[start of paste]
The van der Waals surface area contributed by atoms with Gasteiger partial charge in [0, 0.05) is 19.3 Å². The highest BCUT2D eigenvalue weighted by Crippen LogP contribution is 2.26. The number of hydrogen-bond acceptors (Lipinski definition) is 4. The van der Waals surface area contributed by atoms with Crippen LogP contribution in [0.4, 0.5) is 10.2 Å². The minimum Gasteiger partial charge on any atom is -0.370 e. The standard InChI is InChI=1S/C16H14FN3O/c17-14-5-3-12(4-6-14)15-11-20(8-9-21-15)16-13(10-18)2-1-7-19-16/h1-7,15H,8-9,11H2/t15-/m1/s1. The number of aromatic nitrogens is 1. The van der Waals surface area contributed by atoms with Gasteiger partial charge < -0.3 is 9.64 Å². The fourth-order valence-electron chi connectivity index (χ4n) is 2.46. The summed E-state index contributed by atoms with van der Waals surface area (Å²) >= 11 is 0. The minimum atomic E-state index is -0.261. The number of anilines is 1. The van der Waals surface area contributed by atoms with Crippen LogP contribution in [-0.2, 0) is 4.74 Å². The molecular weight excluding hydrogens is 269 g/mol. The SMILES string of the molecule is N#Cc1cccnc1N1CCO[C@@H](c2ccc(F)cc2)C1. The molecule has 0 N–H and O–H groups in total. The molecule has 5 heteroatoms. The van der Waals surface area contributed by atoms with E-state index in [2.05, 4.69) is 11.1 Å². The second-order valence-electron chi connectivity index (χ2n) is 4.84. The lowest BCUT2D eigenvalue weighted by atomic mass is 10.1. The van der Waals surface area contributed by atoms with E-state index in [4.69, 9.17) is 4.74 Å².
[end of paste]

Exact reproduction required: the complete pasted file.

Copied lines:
The van der Waals surface area contributed by atoms with Gasteiger partial charge in [0, 0.05) is 19.3 Å². The highest BCUT2D eigenvalue weighted by Crippen LogP contribution is 2.26. The number of hydrogen-bond acceptors (Lipinski definition) is 4. The van der Waals surface area contributed by atoms with Crippen LogP contribution in [0.4, 0.5) is 10.2 Å². The minimum Gasteiger partial charge on any atom is -0.370 e. The standard InChI is InChI=1S/C16H14FN3O/c17-14-5-3-12(4-6-14)15-11-20(8-9-21-15)16-13(10-18)2-1-7-19-16/h1-7,15H,8-9,11H2/t15-/m1/s1. The number of aromatic nitrogens is 1. The van der Waals surface area contributed by atoms with Gasteiger partial charge < -0.3 is 9.64 Å². The fourth-order valence-electron chi connectivity index (χ4n) is 2.46. The summed E-state index contributed by atoms with van der Waals surface area (Å²) >= 11 is 0. The minimum atomic E-state index is -0.261. The number of anilines is 1. The van der Waals surface area contributed by atoms with Crippen LogP contribution in [-0.2, 0) is 4.74 Å². The molecular weight excluding hydrogens is 269 g/mol. The SMILES string of the molecule is N#Cc1cccnc1N1CCO[C@@H](c2ccc(F)cc2)C1. The molecule has 0 N–H and O–H groups in total. The molecule has 5 heteroatoms. The van der Waals surface area contributed by atoms with E-state index in [2.05, 4.69) is 11.1 Å². The second-order valence-electron chi connectivity index (χ2n) is 4.84. The lowest BCUT2D eigenvalue weighted by atomic mass is 10.1. The van der Waals surface area contributed by atoms with E-state index in [4.69, 9.17) is 4.74 Å².